The five digital networks will address more complex needs than was the case with the four foundation networks, reflecting society’s more advanced and sophisticated demands compared to three quarters of a century ago. This is important as it provides a convincing argument to the lack of productivity impact to date. One of my concerns has always been that while we could see innovation, such as smartphones, they were primarily digitalising existing activity rather than creating new possibilities. The five digital networks are combinatorial in nature and the major benefits come from the interaction between them creating new applications such as mobile health and this is what drives the forecast surge in productivity.

As a result of the impact of the five digital networks once they reach scale, a huge amount of time will be freed up. Not only will we be able to do existing activities more efficiently but the resources freed up will be able to be used to do other things. With technology as an enabler, new possibilities will open us as well as the delivery of higher quality in existing activities.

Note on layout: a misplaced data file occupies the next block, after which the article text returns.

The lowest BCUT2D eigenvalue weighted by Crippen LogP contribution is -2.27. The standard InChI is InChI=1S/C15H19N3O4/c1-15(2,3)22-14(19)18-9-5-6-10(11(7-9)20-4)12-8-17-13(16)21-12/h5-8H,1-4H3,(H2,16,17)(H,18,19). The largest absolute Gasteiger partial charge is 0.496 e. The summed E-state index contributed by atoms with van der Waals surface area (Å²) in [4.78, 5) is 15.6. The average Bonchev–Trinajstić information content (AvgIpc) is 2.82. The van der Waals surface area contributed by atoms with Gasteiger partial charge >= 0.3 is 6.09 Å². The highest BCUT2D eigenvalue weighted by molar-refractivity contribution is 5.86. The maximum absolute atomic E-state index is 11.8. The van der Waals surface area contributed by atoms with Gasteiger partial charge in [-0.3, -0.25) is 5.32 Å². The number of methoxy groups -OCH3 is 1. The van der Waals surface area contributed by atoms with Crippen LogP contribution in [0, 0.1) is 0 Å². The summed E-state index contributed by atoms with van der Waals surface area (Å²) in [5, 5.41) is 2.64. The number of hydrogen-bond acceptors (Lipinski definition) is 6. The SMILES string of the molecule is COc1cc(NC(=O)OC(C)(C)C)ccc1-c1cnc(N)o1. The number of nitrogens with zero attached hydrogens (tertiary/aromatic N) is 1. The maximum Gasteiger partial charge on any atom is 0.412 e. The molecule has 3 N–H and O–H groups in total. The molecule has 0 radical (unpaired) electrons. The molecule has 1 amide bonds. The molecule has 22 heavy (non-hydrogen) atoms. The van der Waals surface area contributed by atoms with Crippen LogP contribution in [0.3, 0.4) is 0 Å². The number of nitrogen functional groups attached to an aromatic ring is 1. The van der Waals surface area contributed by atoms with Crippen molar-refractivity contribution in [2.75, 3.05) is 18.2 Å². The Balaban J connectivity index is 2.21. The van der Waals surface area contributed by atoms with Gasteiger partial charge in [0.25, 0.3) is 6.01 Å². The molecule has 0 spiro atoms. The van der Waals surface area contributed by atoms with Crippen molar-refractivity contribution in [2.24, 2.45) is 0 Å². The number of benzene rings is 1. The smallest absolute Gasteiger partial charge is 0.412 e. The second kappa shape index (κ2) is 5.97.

…and then we have a business case…

The expected surge in productivity provides the basis for identifying how the investment required to drive technological change can be generated. The potential productivity gains offer opportunities to both the public and private sector entities to improve their operations and performance, creating business cases that will generate sufficient returns to overcome risk averse investment decision-making. Indeed, conversations with the authors of the report, suggest that private sector businesses are already positioning to benefit from future change with investment in research and pilot projects, and their expectation is that private capital will be the catalyst for the early stage of the investment surge that will facilitate the establishment of the five digital networks.

…that we need to explore further…